Other presentation topics will cover the internet; e-learning; and making music and for the first time, there will also be the pre-conference workshop 'Techshare for Teachers' sponsored by government agency for technologyion, Becta. This will include presentations from five technology practitioners in the field of education for pupils under 16 with impaired vision and blindness.

Also new to the event the latest projects, products and services for the vision-impaired will be shown in the form of informal 'coffee table' demonstrations, including a new mobile phone for vision-impaired users from Spain, OWASYS. Techshare is held on 20-21 November 2003 at Jury's Inn, Birmingham and costs 180 pounds per person or 120 pounds for one day.

++News In Brief.


+05: NEW WAVE:

The first radio developed by the British Wireless for the Blind Fund (BWBF), which includes push button tuning among other new features, is nearing completion. The 'Symphony' should go into production early next year. : http://www.blind.org.uk/newsletter4.html .


The National Library for the Blind are calling for nominations for their visionary design awards for accessible web sites with UK-based content from individuals, organisations or web designers. Entries must be received by 10 October and awards will be presented in London on 2 December: http://visdesign.nlbuk.org .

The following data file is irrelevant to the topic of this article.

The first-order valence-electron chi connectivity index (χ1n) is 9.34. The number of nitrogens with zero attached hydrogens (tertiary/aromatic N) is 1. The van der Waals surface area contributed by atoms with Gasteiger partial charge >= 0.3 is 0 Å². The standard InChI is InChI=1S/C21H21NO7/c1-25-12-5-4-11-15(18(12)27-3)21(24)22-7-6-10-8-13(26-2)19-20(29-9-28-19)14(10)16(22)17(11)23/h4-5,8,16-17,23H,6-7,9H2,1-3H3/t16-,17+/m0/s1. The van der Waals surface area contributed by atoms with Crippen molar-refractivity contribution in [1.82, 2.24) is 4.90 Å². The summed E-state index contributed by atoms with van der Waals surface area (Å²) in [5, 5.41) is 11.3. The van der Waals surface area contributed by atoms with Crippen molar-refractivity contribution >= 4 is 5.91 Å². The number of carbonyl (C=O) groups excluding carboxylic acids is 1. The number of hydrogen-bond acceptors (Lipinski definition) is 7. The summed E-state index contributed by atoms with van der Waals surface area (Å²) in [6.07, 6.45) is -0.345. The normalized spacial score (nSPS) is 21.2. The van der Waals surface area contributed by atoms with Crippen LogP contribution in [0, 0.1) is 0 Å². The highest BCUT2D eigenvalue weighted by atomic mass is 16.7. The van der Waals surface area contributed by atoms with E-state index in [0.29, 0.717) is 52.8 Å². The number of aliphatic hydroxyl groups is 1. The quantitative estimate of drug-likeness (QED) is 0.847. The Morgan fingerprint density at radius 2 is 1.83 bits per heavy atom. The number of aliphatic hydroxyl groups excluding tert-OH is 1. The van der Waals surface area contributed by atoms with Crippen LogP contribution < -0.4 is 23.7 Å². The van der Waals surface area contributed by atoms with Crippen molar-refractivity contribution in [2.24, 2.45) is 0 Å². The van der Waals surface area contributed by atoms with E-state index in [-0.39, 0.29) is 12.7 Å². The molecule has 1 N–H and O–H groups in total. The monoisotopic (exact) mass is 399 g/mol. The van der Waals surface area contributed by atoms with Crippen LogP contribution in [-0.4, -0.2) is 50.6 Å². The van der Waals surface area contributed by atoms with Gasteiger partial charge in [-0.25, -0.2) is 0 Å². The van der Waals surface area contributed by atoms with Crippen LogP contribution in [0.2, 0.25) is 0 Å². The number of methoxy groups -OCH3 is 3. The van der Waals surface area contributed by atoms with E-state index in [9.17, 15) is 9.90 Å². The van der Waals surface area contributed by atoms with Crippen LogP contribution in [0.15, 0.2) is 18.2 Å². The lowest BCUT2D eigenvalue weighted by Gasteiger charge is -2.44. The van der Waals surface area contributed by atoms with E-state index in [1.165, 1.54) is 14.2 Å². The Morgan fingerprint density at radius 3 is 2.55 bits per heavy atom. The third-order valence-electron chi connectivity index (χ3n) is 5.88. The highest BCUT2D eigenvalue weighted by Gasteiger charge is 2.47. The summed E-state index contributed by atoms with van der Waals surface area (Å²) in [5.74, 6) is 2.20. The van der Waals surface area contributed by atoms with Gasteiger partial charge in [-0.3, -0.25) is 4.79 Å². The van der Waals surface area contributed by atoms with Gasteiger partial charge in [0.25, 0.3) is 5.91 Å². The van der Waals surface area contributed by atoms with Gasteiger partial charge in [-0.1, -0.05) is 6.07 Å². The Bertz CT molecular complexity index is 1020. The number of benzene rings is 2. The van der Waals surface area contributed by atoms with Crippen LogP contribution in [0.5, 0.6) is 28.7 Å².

The accessibility author John Wilson's latest tutorial, Microsoft Outlook 2000 and 2002/XP for vision-impaired users, covers emailing; customisation for screenreaders, shortcut keystrokes and 'hot keys' for screen-readers. It costs 30 pounds for an email version and 32 pounds on disk. Wilson has also created free accessible user guides for accessible home technologies such as the LG Talking Microwave oven, the Zeon talking watch and an answerphone and audio transcriber machine. See the 'free stuff' link at: http://web.onetel.net.uk/~fromthekeyboard .


The Spanish national blindness organisation ONCE is accepting entries for its biennial international prize for research and development in biomedicine and new technologies for the blind. Categories include 'technologies that aim to enhance blind people's access to information and communication' and entries are welcome until 31 May 2004. First prize is 180,300 euros and second prize 60,100 euros: http://fastlink.headstar.com/once1 .

[Section one ends].

++Section Two: 'The Inbox'- Readers' Forum.


- Please email all contributions or responses to inbox@headstar.com .